Shareholder Value Analysis (SVA) | Financial Management

Shareholder Value Analysis (SVA) is an approach to financial management developed in 1980s, which focuses on the creation of economic value for shareholders, as measured by share price performance and flow of funds. SVA is used as a way of linking management strategy and decisions to the creation of value for shareholders.

The investment, business and financial decisions, both strategic and operational, are identified which have impact on creation of value for shareholders. The factors called ‘value drivers’ are identified which will influence the shareholders’ value.

Impact of Managerial Decisions on Shareholders Value

In order to understand value creation in a company, it is necessary to locate and understand where the value is created, which means identifying the value drivers of the business. A thorough understanding of the value drivers and their effect on the company’s future cash-flow will help in managerial decision making to create value for shareholders.

Normally, there are hundreds of value drivers, each adding a fraction of value to total enterprise value, but understanding the key value drivers is one of the management’s most important task since it is clearly difficult to maximize value without knowing where it is created.

Some of the key financial value drivers are as follows:

(a) Growth in sales,

(b) Improvement of profit margin,

(c) Capital investment decisions, both working capital and fixed capital,

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(d) Capital structure decisions, and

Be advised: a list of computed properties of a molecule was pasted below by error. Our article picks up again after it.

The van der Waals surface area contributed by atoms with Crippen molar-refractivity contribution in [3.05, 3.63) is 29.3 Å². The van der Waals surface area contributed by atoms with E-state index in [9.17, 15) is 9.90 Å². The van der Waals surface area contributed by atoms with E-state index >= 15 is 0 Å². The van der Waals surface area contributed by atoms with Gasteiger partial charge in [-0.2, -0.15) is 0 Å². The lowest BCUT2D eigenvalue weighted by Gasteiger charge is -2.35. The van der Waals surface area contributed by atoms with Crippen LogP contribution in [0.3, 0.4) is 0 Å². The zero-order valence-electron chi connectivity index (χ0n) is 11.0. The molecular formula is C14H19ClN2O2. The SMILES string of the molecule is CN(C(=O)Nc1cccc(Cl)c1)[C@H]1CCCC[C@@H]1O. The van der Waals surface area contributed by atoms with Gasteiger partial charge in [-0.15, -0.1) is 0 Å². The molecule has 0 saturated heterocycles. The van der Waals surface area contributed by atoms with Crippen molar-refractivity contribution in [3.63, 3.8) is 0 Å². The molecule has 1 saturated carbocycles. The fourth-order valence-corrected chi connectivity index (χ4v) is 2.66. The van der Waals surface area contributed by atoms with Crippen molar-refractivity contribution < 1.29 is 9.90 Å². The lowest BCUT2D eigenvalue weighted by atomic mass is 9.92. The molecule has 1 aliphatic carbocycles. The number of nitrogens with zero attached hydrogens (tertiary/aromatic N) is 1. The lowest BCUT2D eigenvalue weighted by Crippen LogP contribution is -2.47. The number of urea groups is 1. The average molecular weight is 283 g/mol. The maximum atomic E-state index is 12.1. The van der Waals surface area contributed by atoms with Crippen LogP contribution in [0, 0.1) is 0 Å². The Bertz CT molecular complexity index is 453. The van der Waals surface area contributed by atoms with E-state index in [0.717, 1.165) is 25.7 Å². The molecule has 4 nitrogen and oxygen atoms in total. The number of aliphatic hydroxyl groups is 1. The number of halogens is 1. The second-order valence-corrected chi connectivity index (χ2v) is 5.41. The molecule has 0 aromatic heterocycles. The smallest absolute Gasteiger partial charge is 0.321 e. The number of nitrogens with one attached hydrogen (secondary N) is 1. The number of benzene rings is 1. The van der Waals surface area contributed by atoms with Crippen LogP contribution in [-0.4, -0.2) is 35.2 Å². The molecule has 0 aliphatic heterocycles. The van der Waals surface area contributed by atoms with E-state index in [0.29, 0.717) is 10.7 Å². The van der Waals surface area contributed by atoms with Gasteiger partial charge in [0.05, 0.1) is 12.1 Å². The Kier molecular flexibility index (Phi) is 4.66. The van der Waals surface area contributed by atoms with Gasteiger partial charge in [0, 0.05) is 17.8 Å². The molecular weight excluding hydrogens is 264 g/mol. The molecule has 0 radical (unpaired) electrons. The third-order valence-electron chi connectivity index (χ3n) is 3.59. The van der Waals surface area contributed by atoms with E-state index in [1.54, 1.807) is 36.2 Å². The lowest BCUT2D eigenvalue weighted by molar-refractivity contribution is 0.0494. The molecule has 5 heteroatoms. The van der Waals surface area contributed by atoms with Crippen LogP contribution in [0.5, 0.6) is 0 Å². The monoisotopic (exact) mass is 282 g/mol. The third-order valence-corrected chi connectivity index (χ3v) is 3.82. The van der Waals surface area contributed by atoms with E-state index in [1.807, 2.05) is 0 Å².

(e) Cost of capital etc.

The basic assumption of SVA is that a business is worth the net present value of its future cash flows, discounted at the appropriate cost of capital. SVA provides a framework for linking management decision and strategies to value creation.

SVA insists the managers to take decisions which can create value for the shareholders. A business can plan and manage its activities to increase value for shareholders, and at the same time, benefit other stakeholders.

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SVA requires the specification of a planning horizon i.e., number of years, for which cashflows are to be forecasted and discounted to present values. The quantum of cashflows during the planning horizon will be effected by value creation strategies to be implemented. Therefore, value creation strategies can be considered in the light of its ability to create value for shareholders.

The long range plans generally help in value creation, but the short-term profit related activities may be counter-productive in value creation. The managers should focus on decisions influencing the value drivers and its ultimate impact on value creation.

The management is required to pay attention to such value drivers while taking investment and finance decisions. SVA helps the management to concentrate on activities which create value to the shareholders rather than on short-term profitability.

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